The Coronavirus and your money

The Coronavirus and your money.  After an unprecedented 10% rally, which started in October of 2019, the stock market is finally hitting a rough patch. The quick spread of the coronavirus in China and around the world made investors nervous about the future of the global economy. The 2% pullback on January 31 wiped out most of January gains. Despite the quick recovery in early February, the outbreak of the virus in South Korea, Japan, Iran, and Italy triggered a massive sell-off on Monday, February 24. The major US indices dropped 3.5% in one day, with DOW falling over 1,000 points.
Investors seeking safety pushed the price of Gold to $1,650. The 10-year treasury rate fell to 1.34, and the 30-year treasury bonds now pay 1.85%. The price of crude oil fell to $51 per share.

About the virus

The coronavirus, called COVID-19, started in the city of Wuhan in the Chinese province of Hubei. Until now, there were over 80,000 reported cases in China and around the world and nearly 2,700 fatalities. The virus spread came on the heels of Chinese Lunar Year celebrations, which is a primary holiday and travel period. It is estimated that Chinese travelers make 3 billion trips in the 40 days surrounding this major Chinese holiday. Currently, more than 60 million people have been locked down in China alone.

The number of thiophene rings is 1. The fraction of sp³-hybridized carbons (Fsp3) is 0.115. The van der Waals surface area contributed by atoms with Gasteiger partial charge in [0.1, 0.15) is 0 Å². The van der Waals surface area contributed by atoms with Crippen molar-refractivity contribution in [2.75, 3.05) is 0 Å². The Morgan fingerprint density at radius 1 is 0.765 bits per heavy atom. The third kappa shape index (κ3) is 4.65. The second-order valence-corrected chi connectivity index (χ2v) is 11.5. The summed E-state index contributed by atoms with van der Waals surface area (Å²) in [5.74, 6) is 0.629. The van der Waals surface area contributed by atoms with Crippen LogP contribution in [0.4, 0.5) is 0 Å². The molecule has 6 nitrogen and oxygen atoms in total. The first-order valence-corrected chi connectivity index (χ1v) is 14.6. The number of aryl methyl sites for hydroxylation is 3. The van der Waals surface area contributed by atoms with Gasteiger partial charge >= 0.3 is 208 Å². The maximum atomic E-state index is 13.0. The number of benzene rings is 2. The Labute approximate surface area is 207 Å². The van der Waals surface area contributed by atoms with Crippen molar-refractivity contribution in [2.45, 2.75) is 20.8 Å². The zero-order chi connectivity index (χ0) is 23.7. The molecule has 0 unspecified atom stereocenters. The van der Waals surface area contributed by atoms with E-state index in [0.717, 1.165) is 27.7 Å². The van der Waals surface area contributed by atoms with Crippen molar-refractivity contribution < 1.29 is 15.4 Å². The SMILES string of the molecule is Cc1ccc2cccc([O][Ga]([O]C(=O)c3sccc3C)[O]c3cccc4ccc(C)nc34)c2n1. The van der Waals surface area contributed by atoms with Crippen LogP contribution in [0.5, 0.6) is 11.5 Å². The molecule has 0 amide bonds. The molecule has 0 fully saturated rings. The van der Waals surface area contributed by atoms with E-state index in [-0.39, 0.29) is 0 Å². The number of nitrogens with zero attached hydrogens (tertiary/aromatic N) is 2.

The governments around the world have limited or directly banned travelers coming from China. Many foreign businesses like Apple, IKEA, Disney, and Starbucks have shut down stores and theme parks.

The impact on Wuhan

Wuhan is a major transportation and industrial hub in China. More than 300 of the world’s top companies have a presence in Wuhan, including Microsoft, German-based software company SAP, and carmakers General Motors, Honda, and Groupe PSA.
The total value of trade imports and exports in Wuhan reached $35.3 billion in 2019, a record high that was 13.7% above the previous year.

The Bear case

A continued outbreak of the coronavirus can shave off between 0.5% to 1% of the already slowing Chinese GDP. As the second-biggest economy, China is one of the largest importers of commodities and materials.
An extended lockdown will hurt sales of all foreign companies doing business in China. It can trickle down to the already fragile economies of the EU,  Japan, and other export-oriented countries.
The lockdown in China will hurt the global supply chain and the limit the manufacturing abilities of companies making their products in China.
The virus outbreak in Italy, South Korea, and Iran creates a lot of uncertainty and puts pressure on local authorities to control the further spread out.
The previous virus threats (Ebola, SARS, Zika) hurt travel-related businesses and took several months before the markets fully recovered.

The Bull case

The US economy remains strong. The unemployment rate is at record low levels of 3.5%. Low-interest rates and low gasoline prices will support further growth in consumer spending and housing sales.
While not completely sheltered, the US economy is less dependent on exports to China.
The Fed has more room to cut rates if the US economy experiences a slowdown as a result of the virus.